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Bryan's Blog 2005/07/18
More Good Ideas about Blogging
So here's a what if- what if you could do 20% time projects ONLY if you blogged about the effort with customers? Even if you couldn't share all of the details for competitive reasons, would this make 20% time more valuable to the organization? Something to ponder.
we don't find the time for blogging, we make time for it. I've commented in the past that blogging isn't an addition to our day job, it's part of our day job. In recent weeks I've come to think of it as something akin - though different - to Google's 20% time. We have nothing so formalized, but we probably spend something like 20% of our time (ok, more) researching and writing and pursuing what we consider to be new and interesting avenues of interest. Some of these bear fruit for RedMonk, some don't. But it only takes a couple of hits to make the whole thing worthwhile.
In our context (an atmospheric data centre), one of the difficulties I have is that our staff need to remain research active (in the sense that the computer people need to keep their skills up, and the atmospheric scientists need to keep interested and up with the play). I've traditionally said this should be a twenty percent activity, but it's been nearly impossible to find ways to make this
Perhaps getting them to actually blog about it would achieve both (since most of what we do wont be publishable in the refereed journal sense).
by Bryan Lawrence : 2005/07/18 (permalink)
ECMWF to increase their operational model resolution
I have had my attention drawn to the planned increase in the resolution of the European Centre for Medium Range Weatherforecasting operational model from (in the case of the atmosphere) T511N256L60 to T799N400L91.
This corresponds to improving the horizontal resolution for the dynamics from about 40 km to about 25 km and the physics from about 80 km to about 50 km (where here I'm quoting the shortest resolved wave at the equator). Of course the true resolution is less than this because the numerics can't support two-grid waves (or anything near that). A rule of thumb might be to say four grid points, in which case the resolution is still about 100 km in reality, which is amazing!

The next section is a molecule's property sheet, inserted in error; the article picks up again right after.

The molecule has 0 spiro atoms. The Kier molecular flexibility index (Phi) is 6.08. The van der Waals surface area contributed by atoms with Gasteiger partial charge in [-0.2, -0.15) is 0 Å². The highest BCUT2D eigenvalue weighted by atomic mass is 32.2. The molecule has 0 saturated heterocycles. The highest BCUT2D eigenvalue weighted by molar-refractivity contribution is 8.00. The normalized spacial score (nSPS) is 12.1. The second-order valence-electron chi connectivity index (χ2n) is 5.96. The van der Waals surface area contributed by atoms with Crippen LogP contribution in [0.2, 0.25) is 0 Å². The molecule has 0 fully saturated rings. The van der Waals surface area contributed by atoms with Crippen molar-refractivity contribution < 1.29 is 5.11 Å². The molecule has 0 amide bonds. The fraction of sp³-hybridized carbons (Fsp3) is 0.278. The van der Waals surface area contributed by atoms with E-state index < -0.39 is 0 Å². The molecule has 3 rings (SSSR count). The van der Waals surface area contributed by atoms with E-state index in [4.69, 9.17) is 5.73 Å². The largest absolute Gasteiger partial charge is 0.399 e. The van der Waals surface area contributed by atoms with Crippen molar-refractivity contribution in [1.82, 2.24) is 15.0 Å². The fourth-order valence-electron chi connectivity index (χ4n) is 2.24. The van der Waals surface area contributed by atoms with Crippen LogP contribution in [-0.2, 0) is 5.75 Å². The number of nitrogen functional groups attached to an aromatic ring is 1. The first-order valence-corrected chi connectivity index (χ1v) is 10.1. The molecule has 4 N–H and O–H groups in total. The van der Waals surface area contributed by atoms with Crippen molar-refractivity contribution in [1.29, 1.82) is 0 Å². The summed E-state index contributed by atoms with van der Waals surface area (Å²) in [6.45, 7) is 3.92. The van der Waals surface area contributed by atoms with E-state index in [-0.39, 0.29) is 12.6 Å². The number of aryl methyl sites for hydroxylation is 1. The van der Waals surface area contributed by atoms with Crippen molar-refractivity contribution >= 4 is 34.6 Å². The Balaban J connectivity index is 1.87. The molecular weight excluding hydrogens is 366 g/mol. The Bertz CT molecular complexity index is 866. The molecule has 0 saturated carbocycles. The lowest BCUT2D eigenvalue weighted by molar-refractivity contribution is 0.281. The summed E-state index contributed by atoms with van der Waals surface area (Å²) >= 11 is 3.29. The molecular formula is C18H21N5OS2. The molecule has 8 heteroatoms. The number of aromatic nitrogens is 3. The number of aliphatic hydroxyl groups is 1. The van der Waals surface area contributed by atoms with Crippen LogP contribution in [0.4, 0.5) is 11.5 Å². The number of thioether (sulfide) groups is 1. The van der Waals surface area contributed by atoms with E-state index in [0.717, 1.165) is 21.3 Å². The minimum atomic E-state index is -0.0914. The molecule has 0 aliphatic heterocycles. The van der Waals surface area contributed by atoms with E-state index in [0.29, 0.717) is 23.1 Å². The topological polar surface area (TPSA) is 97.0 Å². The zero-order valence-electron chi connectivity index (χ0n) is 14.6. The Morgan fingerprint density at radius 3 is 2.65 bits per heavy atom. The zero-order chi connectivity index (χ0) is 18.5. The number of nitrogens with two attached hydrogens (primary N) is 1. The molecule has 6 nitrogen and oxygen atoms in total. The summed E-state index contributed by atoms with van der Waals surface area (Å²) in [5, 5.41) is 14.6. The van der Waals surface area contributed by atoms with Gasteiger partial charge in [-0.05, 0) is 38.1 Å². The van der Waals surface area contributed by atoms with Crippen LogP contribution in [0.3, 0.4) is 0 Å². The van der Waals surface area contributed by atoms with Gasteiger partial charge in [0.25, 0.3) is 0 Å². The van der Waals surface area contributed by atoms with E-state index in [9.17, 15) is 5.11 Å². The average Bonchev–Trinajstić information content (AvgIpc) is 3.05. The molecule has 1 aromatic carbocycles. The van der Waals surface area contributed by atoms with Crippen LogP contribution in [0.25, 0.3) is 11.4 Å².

If you're anything like me you can't remember - or easily calculate- what these represent in "real" surface resolution terms. So, for my own benefit, I reminded myself by perusing Laprise, 1992 and writing some simple python to generate the numbers.
# This code follows Laprise, 1992, in BAMS, # See http://blue.atmos.colostate.edu/publications/pdf/NT-27a.pdf # from math import * def gridres(N=None,T=None): pi=3.141592 a=6371.0 if N is None and T is None: return 'Unknown Resolution (need N and/or T)' if T is not None and N is None: N=T if N is not None: L1=2.*pi*a/(3*N+1) L2=pi*a/N # note ECMWF seem to quote this. L3=sqrt(4*pi)*a/(N+1) L4=pi/sqrt(N*(N+1)/(2*a*a)) return int(L1),int(L2),int(L3),int(L4) if __name__=="__main__": # print gridres(T=31) # checking code against the paper # ECMWF September Upgrade: # print "Best to quote the 2nd of these numbers on each line:" print gridres(T=799) print gridres(N=400) *** highlight file error ***
WS-Security Licensing Problems
Oh how I hate Intellectual Property wars ...
Although WS-Security, along with the other so-called WS-* specifications such as BPEL (Business Process Execution Language), is under the jurisdiction of OASIS, users still must sign license agreements with IBM and Microsoft.
And oh dear, the terms of that license are probably incompatible with the GPL, so we probably can't build something based on WS-Security and distribute it with GPL-based software. See David Berlind blogging at ZDnet, for a more detailed discussion of this issue. This article also points out the problems with the OASIS "standard"s in general ...
Frightening stuff ... but some hope for the future in another Berlind blog. Meanwhile I begin to understand why W3C standards are far more useful (I don't have to investigate what the licensing status of their standards are, they are clear).